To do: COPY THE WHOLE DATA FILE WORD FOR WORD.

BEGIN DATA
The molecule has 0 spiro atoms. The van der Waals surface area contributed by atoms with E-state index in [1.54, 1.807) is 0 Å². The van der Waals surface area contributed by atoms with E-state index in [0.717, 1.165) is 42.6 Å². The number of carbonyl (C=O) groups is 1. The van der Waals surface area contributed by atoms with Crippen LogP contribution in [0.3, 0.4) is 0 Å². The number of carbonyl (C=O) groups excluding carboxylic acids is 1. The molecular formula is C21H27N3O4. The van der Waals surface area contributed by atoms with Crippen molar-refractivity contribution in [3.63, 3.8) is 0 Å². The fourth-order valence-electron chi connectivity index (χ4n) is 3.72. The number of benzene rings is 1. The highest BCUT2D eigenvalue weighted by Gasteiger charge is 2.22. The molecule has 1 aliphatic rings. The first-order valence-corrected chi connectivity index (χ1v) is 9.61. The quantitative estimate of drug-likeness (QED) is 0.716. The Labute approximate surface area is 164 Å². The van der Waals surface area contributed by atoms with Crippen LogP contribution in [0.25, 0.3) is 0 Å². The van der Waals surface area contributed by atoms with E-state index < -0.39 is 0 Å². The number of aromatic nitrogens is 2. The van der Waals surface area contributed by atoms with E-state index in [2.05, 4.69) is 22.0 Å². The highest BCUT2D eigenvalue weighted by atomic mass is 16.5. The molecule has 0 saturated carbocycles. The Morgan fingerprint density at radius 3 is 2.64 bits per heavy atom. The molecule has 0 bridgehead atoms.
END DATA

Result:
The molecule has 0 spiro atoms. The van der Waals surface area contributed by atoms with E-state index in [1.54, 1.807) is 0 Å². The van der Waals surface area contributed by atoms with E-state index in [0.717, 1.165) is 42.6 Å². The number of carbonyl (C=O) groups is 1. The van der Waals surface area contributed by atoms with Crippen LogP contribution in [0.3, 0.4) is 0 Å². The number of carbonyl (C=O) groups excluding carboxylic acids is 1. The molecular formula is C21H27N3O4. The van der Waals surface area contributed by atoms with Crippen molar-refractivity contribution in [3.63, 3.8) is 0 Å². The fourth-order valence-electron chi connectivity index (χ4n) is 3.72. The number of benzene rings is 1. The highest BCUT2D eigenvalue weighted by Gasteiger charge is 2.22. The molecule has 1 aliphatic rings. The first-order valence-corrected chi connectivity index (χ1v) is 9.61. The quantitative estimate of drug-likeness (QED) is 0.716. The Labute approximate surface area is 164 Å². The van der Waals surface area contributed by atoms with Crippen LogP contribution in [0.25, 0.3) is 0 Å². The van der Waals surface area contributed by atoms with E-state index < -0.39 is 0 Å². The number of aromatic nitrogens is 2. The van der Waals surface area contributed by atoms with E-state index in [2.05, 4.69) is 22.0 Å². The highest BCUT2D eigenvalue weighted by atomic mass is 16.5. The molecule has 0 saturated carbocycles. The Morgan fingerprint density at radius 3 is 2.64 bits per heavy atom. The molecule has 0 bridgehead atoms.